The Opposition ought to be taking the Conservatives apart. This is the view of someone in government – someone who has a high opinion of Theresa May, but who told me this week: “A Blair or Cameron-led opposition, let alone many of the oppositions of the Sixties and Seventies, would possibly bring the Government down this autumn.”
We have had two hints of how a more effective opposition might operate. First, when Emily Thornberry stood in for Jeremy Corbyn at Prime Minister’s Questions in July. She quoted what different ministers had said about the possibility of the UK and the EU failing to reach agreement on Brexit – “perfectly OK”, said Boris Johnson; a “very, very bad outcome”, said Philip Hammond.
This is one of the most effective lines of attack available to an opposition leader. Tony Blair deployed it against John Major in 1995 about the government’s policy on the euro: “I find it odd that he cannot agree with his Chancellor, I find it strange that he cannot agree with his Secretary of State for Employment and I find it unbelievable that he cannot agree with himself.”
Thornberry seemed to be enjoying herself, which may be one reason Len McCluskey, the leader of Unite, Labour’s biggest affiliated union, tipped her as a possible successor to Corbyn. Corbyn rarely mentions Brexit at PMQs, and he also doesn’t think it is his job to comment on internal Tory differences, such as when Iain Duncan Smith resigned as Work and Pensions Secretary last year.
Corbyn’s reluctance to talk about Brexit may have been an astute judgement, however, given his personal ambivalence about the EU and the large number of Labour voters who voted to leave in the referendum. He certainly held together a remarkable coalition in the election of Labour leavers and people who voted Labour because it was the best chance of stopping Brexit.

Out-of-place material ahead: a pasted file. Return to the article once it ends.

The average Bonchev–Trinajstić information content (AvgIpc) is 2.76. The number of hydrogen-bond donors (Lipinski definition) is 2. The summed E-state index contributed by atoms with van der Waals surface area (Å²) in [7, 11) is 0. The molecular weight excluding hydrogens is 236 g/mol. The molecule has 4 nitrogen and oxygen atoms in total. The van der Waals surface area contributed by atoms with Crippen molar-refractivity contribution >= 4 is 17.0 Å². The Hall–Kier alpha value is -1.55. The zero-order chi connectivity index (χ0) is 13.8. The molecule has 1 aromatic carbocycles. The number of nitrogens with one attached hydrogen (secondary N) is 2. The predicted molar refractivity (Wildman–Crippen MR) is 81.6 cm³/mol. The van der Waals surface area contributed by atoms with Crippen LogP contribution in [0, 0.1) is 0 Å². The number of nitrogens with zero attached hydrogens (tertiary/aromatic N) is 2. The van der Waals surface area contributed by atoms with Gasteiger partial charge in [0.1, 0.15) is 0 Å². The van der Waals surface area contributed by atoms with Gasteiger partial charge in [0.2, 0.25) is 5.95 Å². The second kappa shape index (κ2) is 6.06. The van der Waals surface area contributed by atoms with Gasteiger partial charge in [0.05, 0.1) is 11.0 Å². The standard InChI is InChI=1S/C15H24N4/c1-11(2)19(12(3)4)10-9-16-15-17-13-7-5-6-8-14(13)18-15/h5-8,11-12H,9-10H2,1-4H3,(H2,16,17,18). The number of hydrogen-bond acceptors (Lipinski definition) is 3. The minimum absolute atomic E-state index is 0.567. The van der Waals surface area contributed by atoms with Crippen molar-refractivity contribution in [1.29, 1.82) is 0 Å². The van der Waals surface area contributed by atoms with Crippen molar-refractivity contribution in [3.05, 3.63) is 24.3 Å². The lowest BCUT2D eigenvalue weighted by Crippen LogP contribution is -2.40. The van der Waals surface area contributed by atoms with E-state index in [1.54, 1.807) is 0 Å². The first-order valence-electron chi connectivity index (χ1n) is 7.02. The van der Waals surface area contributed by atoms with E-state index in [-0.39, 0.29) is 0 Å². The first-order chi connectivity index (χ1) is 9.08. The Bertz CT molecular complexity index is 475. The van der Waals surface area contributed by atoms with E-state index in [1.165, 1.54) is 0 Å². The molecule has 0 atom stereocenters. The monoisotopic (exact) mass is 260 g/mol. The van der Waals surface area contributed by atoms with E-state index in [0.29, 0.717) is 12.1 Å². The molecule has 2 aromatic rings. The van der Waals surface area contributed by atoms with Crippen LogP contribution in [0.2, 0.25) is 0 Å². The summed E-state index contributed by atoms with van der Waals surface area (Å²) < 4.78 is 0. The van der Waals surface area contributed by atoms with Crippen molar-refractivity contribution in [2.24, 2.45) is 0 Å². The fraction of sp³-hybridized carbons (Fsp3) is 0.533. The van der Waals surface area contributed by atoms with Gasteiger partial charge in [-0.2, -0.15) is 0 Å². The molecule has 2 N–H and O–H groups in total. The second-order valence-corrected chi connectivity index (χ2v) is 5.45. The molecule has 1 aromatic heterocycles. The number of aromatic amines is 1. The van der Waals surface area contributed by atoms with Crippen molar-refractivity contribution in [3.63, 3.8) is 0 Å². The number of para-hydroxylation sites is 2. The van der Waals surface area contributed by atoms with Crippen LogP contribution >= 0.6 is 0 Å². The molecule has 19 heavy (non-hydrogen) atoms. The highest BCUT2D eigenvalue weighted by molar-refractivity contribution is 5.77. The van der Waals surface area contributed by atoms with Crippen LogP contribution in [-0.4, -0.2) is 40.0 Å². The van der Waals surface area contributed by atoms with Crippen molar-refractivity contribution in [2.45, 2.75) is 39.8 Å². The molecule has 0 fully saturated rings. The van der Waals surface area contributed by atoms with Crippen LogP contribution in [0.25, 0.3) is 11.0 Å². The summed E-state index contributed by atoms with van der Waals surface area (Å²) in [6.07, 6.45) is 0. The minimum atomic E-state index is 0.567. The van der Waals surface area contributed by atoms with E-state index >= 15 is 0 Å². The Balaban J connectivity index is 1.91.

But now we come to the second hint of what an effective opposition might look like, with the new policy set out by Keir Starmer, the Shadow Brexit Secretary, last weekend. His plan for a long transition period – four years – during which Britain is outside the EU but still inside the single market, like Norway, is calculated to maximise Theresa May’s discomfort.
The Government published several Brexit position papers over the summer, and the consistent theme of all of them is to try to keep things as much the same as possible. Why not, therefore, stay in the one bit of the EU that was a British priority in the first place and that makes us richer? The answer to that is that Labour wants to end free movement of labour, but as a temporary phase the single market is a clever compromise.
Once again, it allows Labour to appeal to leavers – Brexit is happening and free movement will end eventually – and to remainers – we keep most of the benefits of EU membership for a while, and maybe even permanently. Tom Watson, the deputy Labour leader, said on Thursday that the single market “might be a permanent outcome of the negotiations”. What he avoided saying was that permanent single-market membership would need the rest of the EU to agree to restrict the movement of people, which is most unlikely, but Labour is not in power so its proposals are not held to the same standard of plausibility as the Government’s.